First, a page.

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Recaps, Preview, and Prediction: FC Seoul v. Ulsan Hyundai

(Good times in Seoul on Saturday- from SPOTV via youtube.com)
The grind continues as Seoul play their 7th match in 22 days, which for some would be considered overkill, but Seoul's manager Choi Yong-soo's mantra is that you can rest when  you die.  Therefore, Seoul will continue to burn, and pillage every team and village in their quest to win the K-League Classic.  The next stop on their tour begins on Sunday at 14:00 with FC Seoul taking the field at Munsu Stadium to face-off against perennial underachievers Ulsan Hyundai.


Ulsan Hyundai

Ulsan have been the 5th best team in the K-league over the last five years.  In 2011, Ulsan finished in 6th place, but made it to the championship game, losing to Jeonbuk.  In 2013, Ulsan lost their last two games, gifting Pohang the title.  So, they have some success, but considering the team's sponsor Hyundai is on the league's masthead and they have spent quite a bit on salary in the past, they should have had much better results.

K-League Classic Teams:  Best to Worst (2011 to 2015)
Team
P
W (Pct.)
D (Pct.)
L (Pct.)
GF (Avg.)
GA (Avg.)
Pts. (Pct.)
Avg. Pts.
Jeonbuk
188
104 (55%)
47 (25%)
37 (20%)
327 (1.74)
191 (1.02)
359 (64%)
1.91
Pohang
188
95 (51%)
49 (26%)
44 (23%)
293 (1.56)
189 (1.01)
333 (59%)
1.77
FC Seoul
188
94 (50%)
51 (27%)
43 (23%)
285 (1.52)
198 (1.05)
333 (59%)
1.77
Suwon Samsung
188
90 (48%)
45 (24%)
53 (28%)
274 (1.46)
207 (1.10)
315 (56%)
1.68
Ulsan Hyundai
188
79 (42%)
53 (28%)
56 (30%)
254 (1.35)
206 (1.10)
290 (51%)
1.54
Jeju United
188
70 (37%)
55 (29%)
63 (34%)
260 (1.38)
239 (1.27)
265 (47%)
1.41
Seongnam FC
188
64 (34%)
55 (29%)
69 (37%)
214 (1.14)
217 (1.15)
247 (44%)
1.31
Incheon United
188
56 (30%)
72 (38%)
60 (32%)
193 (1.03)
204 (1.09)
241 (43%)
1.28
Jeonnam
188
59 (31.38%)
59 (31.38%)
70 (37.23%)
208 (1.11)
238 (1.27)
236 (42%)
1.26
Busan
188
55 (29.25%)
55 (29.25%)
78 (41.48%)
199 (1.06)
239 (1.27)
229 (41%)
1.22
Gyeongnam
150
41 (27%)
42 (28%)
67 (45%)
163 (1.09)
207 (1.38)
165 (37%)
1.1
Daegu FC
112
30 (27%)
36 (32%)
46 (41%)
128 (1.14)
159 (1.42)
126 (38%)
1.13
Gwangju
112
29 (26%)
35 (31%)
48 (43%)
124 (1.11)
154 (1.38)
122 (36%)
1.09
Sangju Sangmu
98
21 (21%)
27 (28%)
50 (51%)
104 (1.06)
175 (1.79)
90 (31%)
0.92
Gangwon FC
112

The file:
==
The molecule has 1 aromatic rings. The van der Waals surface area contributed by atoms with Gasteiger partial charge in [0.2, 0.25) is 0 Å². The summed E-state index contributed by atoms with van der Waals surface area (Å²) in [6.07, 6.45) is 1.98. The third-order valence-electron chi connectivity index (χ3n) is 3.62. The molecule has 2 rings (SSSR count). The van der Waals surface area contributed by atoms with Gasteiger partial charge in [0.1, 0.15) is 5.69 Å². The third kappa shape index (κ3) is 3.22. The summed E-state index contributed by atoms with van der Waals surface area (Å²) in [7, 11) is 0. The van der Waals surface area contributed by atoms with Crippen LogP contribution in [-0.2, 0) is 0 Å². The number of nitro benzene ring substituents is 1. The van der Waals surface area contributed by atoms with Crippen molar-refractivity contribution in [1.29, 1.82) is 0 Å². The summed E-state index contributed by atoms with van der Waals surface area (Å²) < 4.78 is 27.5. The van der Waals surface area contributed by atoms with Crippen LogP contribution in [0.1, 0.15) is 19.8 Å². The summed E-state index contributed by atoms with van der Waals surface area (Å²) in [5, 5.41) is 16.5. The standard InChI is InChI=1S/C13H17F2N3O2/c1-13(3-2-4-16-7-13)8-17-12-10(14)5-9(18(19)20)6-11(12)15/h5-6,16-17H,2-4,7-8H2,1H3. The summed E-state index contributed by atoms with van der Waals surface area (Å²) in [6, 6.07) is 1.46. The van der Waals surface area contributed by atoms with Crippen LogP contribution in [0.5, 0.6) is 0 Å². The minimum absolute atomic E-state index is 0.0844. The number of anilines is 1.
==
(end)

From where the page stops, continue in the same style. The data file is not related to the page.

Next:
25 (22%)
25 (22%)
62 (56%)
108 (0.96)
177 (1.58)
100 (30%)
0.89
Daejeon
150
30 (20%)
38 (25%)
82 (55%)
146 (0.97)
266 (1.77)
128 (28%)
0.85

Next,using Jae Hyeok-lee's article Money, Money, Money!  (Update 2.0) as a source, we can see a breakdown of money spent last year in the K-League Classic.  If you are interested in reading more, I recommend you click on the link.  It is actually quite interesting since you can see how much teams spend on their foreign players and that money spent, more often than not, equals league position.  Here is a table of the money teams spent and their league position before the split.

(From flickr.com)

                                        The Money League

 League Table (Pre-split)                                               Money League
Rank
Team
Points
Rank
Team
Wages (approx.)
(KRW in billions)
1
Jeonbuk
68
1
Jeonbuk
9.17
2
Suwon
60
2
Ulsan
6.93
3
Pohang
56
3
Suwon
6.77
4
Seongnam
54
4
FC Seoul
6.06
5
FC Seoul
54
5
Pohang
4.21
6
Jeju Utd.
46
6
Jeju Utd.
4.19
7
Incheon
45
7
Jeonnam
4.19
8
Jeonnam
42
8
Seongnam
3.8
9
Ulsan
40
9
Busan
2.72
10
Gwangju
35
10
Incheon
2.39
11
Busan
24
11
Gwangju
1.95
12
Daejeon
13
12
Daejeon
1.79
                Table from Jae Hyeok-lee's article Money, Money, Money! (Update 2.0)
Granted, post-split the table changed quite a bit, with Seoul moving up one spot and Ulsan jumping up two spots while both Incheon and Jeonnam fell a spot.  I think what jumps out the most is how much money Ulsan spent, yet how little of it led to success.  I am sure that management was aware of that, so this winter there was quite the clear out.

Looking at the winter transfer tracker, 22 players left Ulsan in the winter while 18 joined.  However, it is a bit more complicated than that, so I looked at soccerway.com to see how many of the departing players featured for Ulsan.  Some might have been on the roster, but not got on the field, and were released since they did not meet the standard.  Also, some might not have transferred, but been released.  According to soccerway.com, 31 players made an appearance for Ulsan last year and 15 of them left the club after last year.  As I mentioned above, Ulsan have had 18 new players join them, but only seven have featured (not counting Lee Jung-hyub).  

That is quite a lot of turnover, so how have they done?  As of now, they are 5th place with two wins, two draws, and two losses.  They average less than a goal a game (0.83) but give up the same amount (0.83) a game.  It is early, but it seems like things have not clicked yet for Ulsan and they remain consistently inconsistent.  They were dire against Sangju Sangmu in their opening game but much better against Jeonbuk and deserved to win that game.  Ulsan have wins over Jeonnam and Gwangju, both of whom are at the foot of the table, but lost to Jeju at home last week.